This, in brief, retraces the path my father took seventy years ago, out of Hungary -- a nation that spurned its Jews -- to Germany and freedom in the United States.


Mr. Freer said...

I think you meant 1944, not 1994.

Excellent analysis!

Anonymous said...

When my father's POW camp was liberated, he had a choice - walk to the Soviet lines or the longer road to get to the Allied lines.

Any soldier who chose to go towards the Russians, disappeared and presumably died.

Life is a mix of choices and luck.

Anonymous said...

With all due respect to refugee populations throughout history: If Israel is America's anchor in the region, we are really in trouble. A Prime Minister who travels to the US to sabotage white house policy, and continued illegal settlements in occupied territories- occupation of the largest population for the longest period in history. This in defiance of US brokered peace agreements for a Palestinian state, that Israel now rejects.

Gimleteye said...

To commenter 3, we really are in trouble. To commenter 2, my father's crossroad came in a field where the Soviets had herded refugees they found in the countryside. They divided the men into two groups; one relatively healthy and one group, sick. My father had been traveling with a friend. His friend was assigned a seat in the sickly group. My father was ordered to line up with the other healthy men. As my father's group was being marched, he slipped out of the line and sat down next to his friend without being noticed. The group of healthy men were marched to a train and Siberia. The sickly group were told to get lost. The Soviets didn't want to waste any food on them.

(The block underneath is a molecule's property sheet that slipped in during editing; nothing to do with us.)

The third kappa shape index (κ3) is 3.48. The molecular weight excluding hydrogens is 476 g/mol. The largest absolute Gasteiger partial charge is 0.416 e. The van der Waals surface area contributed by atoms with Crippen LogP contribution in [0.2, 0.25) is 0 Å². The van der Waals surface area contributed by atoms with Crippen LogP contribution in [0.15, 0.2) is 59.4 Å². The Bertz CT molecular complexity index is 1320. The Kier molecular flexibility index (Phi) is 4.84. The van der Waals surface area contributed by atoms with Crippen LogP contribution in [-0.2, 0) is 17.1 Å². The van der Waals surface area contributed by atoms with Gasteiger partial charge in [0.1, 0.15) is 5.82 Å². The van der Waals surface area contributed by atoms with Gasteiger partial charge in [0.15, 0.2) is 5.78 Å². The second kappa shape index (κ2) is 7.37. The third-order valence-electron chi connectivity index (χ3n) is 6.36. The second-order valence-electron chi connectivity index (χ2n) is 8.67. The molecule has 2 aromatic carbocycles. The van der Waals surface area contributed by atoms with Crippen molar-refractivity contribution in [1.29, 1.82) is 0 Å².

CATO said...

Gimspierre I enjoyed your post. Until you turned it into the usual partisan dribble. BOTH the Ds and the Rs are in Wallstreet Interest and Insurance Industry pockets. BOTH are equally responsible for the destruction of the middle class, The Iraq War (R but Ds voted for it too), Patriot Act (Rs created it Ds for most part went along) OBAMACARE (D), Bailouts (R but continued by Ds ), politicising FNMAE, FREDDIEMAC(R and D), Deficit Spending (Both (R.D) Guilty but Obama has out done them all), Student Loan fiasco (easy money leads to higher tuition its that simple R & D)), I could go on and on.

Despite my usual disagreement with your partisanship I am glad your dad made it here (and helped make you also). I hope those refugees find what they are looking for. Middle East is a mess there's lots of blame to go around, US, Israel and Arab leadership or lack there of.

Israel and US share certain traits and history BUT they don't always share the same interest (IE Jonathan Pollard USS Liberty etc, I'm sure Israel can point to some discrepancies as well). It doesn't help Israels cause to have its prime minister come here and blast POTUS. And I don't particularly like the POTUS (can't remember one I have).

Anonymous said...

The present refugee crisis in Europe is more then I ever expected to see again in my old age. Thoroughly disheartening.

As for your political comments about the middle east, it might help to read about who helped create the mess there.

cyndi said...

I lived in Israel for a year when I was 19. We had a multi cultural group- many who were there to stay. My friend Alex's parents were in mental hospitals in Russia. They were scientists who tried to leave. Everyone welcome was welcome. Getting upset with Bibi and calling that Israel is like people who thought every American was like George Bush.
Thank you for the sharing the amazing story of your father. People need to look beyond the obvious headlines unless they are actually on the ground in the middle of something.